This team is as hot as the girls on campus. Coming off a season with a trio of 1,000 yard rushers, more things can be expected of Nevada this year.
There is not much to say other than the fact that this pistol attack is by far the best rushing attack in all of college football. An innovative offense, it produced 50 more yards per game than the next leading D-1 rushing offense, Georgia Tech.
The Wolf Pack set records with 48 rushing touchdowns, and 4,484 rushing yards as they were almost impossible to stop. The team returns most of its offense, and should be just as potent this year.
The projected starter, Colin Kaepernick, is one of the single most proficient dual-threat quarterbacks in the country. He's posted two straight 1,000 yard rushing years, and takes care of the ball with only 16 interceptions to 61 passing touchdowns. Actually, over the last 11 games of the season, Kaepernick threw only two interceptions.
A complete natural at running, he is incredibly elusive, averaging 6.8 yards per carry. He is a Vince Young type that can easily see over opposing defenses at at 6-foot-6. He also has a top shelf arm for when the pass rush comes heavy.
He can single handily control a game, and his only weakness is a lack of that big game in big games. If he can put the past behind him this year, you can expect great things.
Next on the depth chart are Tyler Lantrip and Mason Magleby. Where, the starter is a mobile gunner. Lantrip is a pocket passing bomber. He can't run very well, but he has unreal arm strength and only lacks real experience.
Magleby is a red-shirt freshman that is an athletic freak. He is most likely the heir apparent to take over, but is not likely for him to be ready for this season.
Do not expect the rushing attack to dip at all, even with the loss of Luke Lippincott.
Vai Taua is an absolute beast. He missed three games last year but still manage to rush for 1,345 yards, 10 touchdowns and an absurd 7.8 yards per carry. In the 11 games he played only once did he no rush for 100 yards. If he can keep his academics up expect him to be the next Ryan Matthews.
The next running back on the depth chart is Mike Ball, who showed what he can do when he rushed for 184 yards against UNLV. Its clear this kid can play, and with increased carries, his compact body and quick running style will serve this powerful attack well.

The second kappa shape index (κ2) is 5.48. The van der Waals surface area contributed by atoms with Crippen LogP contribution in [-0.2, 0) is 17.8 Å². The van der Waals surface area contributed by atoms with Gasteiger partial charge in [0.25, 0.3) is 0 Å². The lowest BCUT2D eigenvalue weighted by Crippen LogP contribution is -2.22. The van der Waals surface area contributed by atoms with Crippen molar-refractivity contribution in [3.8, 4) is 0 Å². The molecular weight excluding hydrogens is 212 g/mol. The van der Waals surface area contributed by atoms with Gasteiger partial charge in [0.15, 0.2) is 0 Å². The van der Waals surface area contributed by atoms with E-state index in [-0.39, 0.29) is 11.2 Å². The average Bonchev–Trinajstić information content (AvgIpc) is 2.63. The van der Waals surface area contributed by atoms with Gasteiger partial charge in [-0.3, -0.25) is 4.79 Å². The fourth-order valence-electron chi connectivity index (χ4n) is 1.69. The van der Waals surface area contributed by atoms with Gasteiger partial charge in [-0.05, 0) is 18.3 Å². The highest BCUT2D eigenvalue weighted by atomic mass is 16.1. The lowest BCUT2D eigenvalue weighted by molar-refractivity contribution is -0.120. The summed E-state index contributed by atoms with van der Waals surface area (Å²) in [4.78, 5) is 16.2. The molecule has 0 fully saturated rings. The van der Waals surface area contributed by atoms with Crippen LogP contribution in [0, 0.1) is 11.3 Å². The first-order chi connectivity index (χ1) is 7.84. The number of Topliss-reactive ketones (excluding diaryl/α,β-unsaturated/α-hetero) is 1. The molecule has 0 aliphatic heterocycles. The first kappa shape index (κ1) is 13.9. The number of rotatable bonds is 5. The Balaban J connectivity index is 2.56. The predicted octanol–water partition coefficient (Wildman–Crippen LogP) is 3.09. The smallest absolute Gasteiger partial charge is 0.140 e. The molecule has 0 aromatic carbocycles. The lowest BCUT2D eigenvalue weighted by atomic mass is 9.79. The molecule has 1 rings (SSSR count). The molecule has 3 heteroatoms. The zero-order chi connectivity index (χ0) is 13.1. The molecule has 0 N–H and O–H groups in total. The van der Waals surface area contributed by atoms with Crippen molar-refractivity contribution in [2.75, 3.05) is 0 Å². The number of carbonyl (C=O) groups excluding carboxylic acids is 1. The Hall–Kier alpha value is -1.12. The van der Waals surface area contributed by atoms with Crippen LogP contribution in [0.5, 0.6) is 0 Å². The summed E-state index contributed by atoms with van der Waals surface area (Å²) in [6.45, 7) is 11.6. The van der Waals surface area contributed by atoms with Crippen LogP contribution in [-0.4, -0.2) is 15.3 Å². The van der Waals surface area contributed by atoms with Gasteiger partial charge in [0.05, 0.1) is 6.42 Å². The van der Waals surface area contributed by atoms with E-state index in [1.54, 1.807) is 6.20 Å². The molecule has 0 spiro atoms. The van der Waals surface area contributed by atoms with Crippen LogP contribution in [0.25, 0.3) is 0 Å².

Even if Ball, doesn't live up to his hype, senior Courtney Randall is an experienced runner who will be glad to cut up opposing defenses. Expect all three to grab some carries, and two of them to have over 1,000 yards this season.
Now that everyone knows about Nevada's rush attack, expect this receiving core to get a few more balls thrown their way. None of them are flashy, and there is a not true number one. But all of them are good at making the most of their opportunities.
Brandon Wimberly was the leading reciever from last year with 755 yards on 53 catches and 13.8 yards per catch. He is the steady hand of the receiving core, and will continue to grab plenty of receptions. He is very young, and will only get better with time.
Junior Tray Session is a massive receiver, who had a slightly disappointing year at only 30 catches for 360 yards and two touchdowns. He has too much size and talent to not break through this year. He presents himself as a huge passing target at 6-foot-3 and should become more involved in the red zone with play-actions.
Finally, there is senior Chris Wellington. Like Session, he had an immensely disappointing year, but with 4.4 speed and at 6-foot-1, he is bound to become a huge part of the offense, as well a leader of the team.
With a loss of Alonzo Durham and Kenneth Ackerman, the line is sure to take a slight hit. However, this is a solid group and Nevada has done a great job recruiting serious talent at the line. They are the best in the country at run-blocking, and they sell play-action amazingly.
However, the key the line's success is versatility. My personal favorite player is Virgil Greene. This big tight end can block with the best of them but is also an expert pass catcher. At 6-foot-5 and 240-pounds he is definitely in line for All-WAC honors if he stays healthy.